Crude oil prices rebounded and settled for a modestly high level on Tuesday after the dollar drifted below its two-week high.

Prices recovered from overnight losses as supported by production interruptions in the US Gulf due to an anticipated tropical storm but remained limited as market players continued to monitor closely the persistent global oil glut.

Also supporting the oil rally is the report of stockpile data due later in the day. The American Petroleum Institute US stockpile data are scheduled to be posted later, and will be followed Wednesday by official Energy Information Administration (EIA) numbers.

The EIA is anticipated to report a 1.31 million barrels gain in US crude stocks in the latest week.

As of writing, Brent oil futures for November delivery on the London ICE Futures Exchange nudged up 0.65% to $49.77 after plunging 1.4% previously on Monday. Meanwhile, October delivery for crude oil futures on the NYMEX gained 0.87% to $47.38, and the day prior had the New York-traded oil futures tumble 1.39%.

The reasons remain the same as to why oil prices slumped on Monday: a stronger greenback buoyed by Fed Chair Yellen’s speech last Friday, waning hopes of an output freeze and worries about additional production from the Middle East and Africa.


US Dollar, Rate Hike

A raise in US interest rates tends to boost the dollar, which would make crude oil more costly for traders who engage in business in other currencies.

As it stands, the US dollar is climbing by 0.23% as of writing, to 95.75, close to its previous two-week peak of 95.83 hit earlier in Tuesday’s session and the highest since August 12. The dollar was lifted greatly amid indications the Federal Reserve is gearing up to pursue an interest rate hike as early as September, in time for its next policy meeting.

OPEC Conference, Production Freeze

Odds that the upcoming conference among major oil producers would yield an action to cap the global glut were minimal. This is after Saudi Arabia’s energy minister Khalid Al-Falih stated in the week prior that he does not trust any “significant intervention” in the oil market is needed.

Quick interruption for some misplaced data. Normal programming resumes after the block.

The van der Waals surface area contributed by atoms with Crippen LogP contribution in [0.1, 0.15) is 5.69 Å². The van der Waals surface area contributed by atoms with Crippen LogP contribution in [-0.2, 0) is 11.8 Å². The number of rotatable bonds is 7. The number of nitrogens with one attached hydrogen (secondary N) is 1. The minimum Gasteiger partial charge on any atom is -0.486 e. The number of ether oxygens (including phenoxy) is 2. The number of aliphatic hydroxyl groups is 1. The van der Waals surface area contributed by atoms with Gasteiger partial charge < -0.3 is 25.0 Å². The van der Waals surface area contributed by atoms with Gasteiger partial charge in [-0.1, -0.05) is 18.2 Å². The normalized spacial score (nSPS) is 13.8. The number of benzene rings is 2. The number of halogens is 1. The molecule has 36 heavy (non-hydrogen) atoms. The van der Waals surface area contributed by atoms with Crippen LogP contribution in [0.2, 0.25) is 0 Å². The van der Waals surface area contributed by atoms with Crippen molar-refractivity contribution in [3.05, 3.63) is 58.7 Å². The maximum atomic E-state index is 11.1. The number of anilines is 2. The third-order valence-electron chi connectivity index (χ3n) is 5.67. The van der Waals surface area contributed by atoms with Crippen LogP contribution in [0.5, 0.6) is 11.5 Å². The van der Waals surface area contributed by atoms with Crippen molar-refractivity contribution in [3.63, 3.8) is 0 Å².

His reported remarks come ahead of an informal meeting of the Organization of the Petroleum Exporting Countries (OPEC) in Algeria late next month, during which oil producers are projected to discuss a possible output freeze.

Analysts and traders remain unconvinced the meeting would result in a coherent effort to cut the global glut, but nonetheless, anticipation brought about the OPEC conference is propping up prices for crude futures.


Production Shutdown on Tropical Storm

Oil and gas operators in the US Gulf of Mexico have closed production equal to 168,334 barrels-per-day (bpd) of oil and 190 million cubic feet per day of natural gas as a precaution against an expected tropical storm, said the US Bureau of Safety and Environmental Enforcement on Monday.

On this weather disruption, crude oil prices rose further.


In the first three weeks of the month, oil prices jumped almost $10 a barrel or a nearly 25% during which the chance of a production freeze by the oil producers at the set informal OPEC meeting in September triggered a massive rally until August 22, when investors chose in to cash in their gains on doubts on the week-long rally.

This rally reversed that of July’s massive downwards trend that started on July 18, when signs of ongoing recovery in US drilling activity were reported. As it stands, the current position of crude futures are far off from July’s free fall.


But the current fundamentals are giving mixed signals on the direction of crude oil. Greenback has come off its two-week high, but is still broadly trading in the green nonetheless. The September OPEC meeting brings both uncertainties especially to analysts and traders, although speculations of glut-capping efforts linger to boost oil prices. The data to be posted regarding crude inventories are keeping prices buoyed as well.

It could be said that there is a great possibility of a continued rally until the next session, should stockpile data present signs of shrinking oil supply. The dollar would be a minor factor among the surrounding fundamentals, and the focus would still be on the upcoming OPEC conference.

In a weekly view of the crude oil chart, it remains between resistance and support levels of $48.67 and $44.39 respectively. Indicators are seemingly pointing downwards, but could still change course depending on the aforementioned fundamentals.


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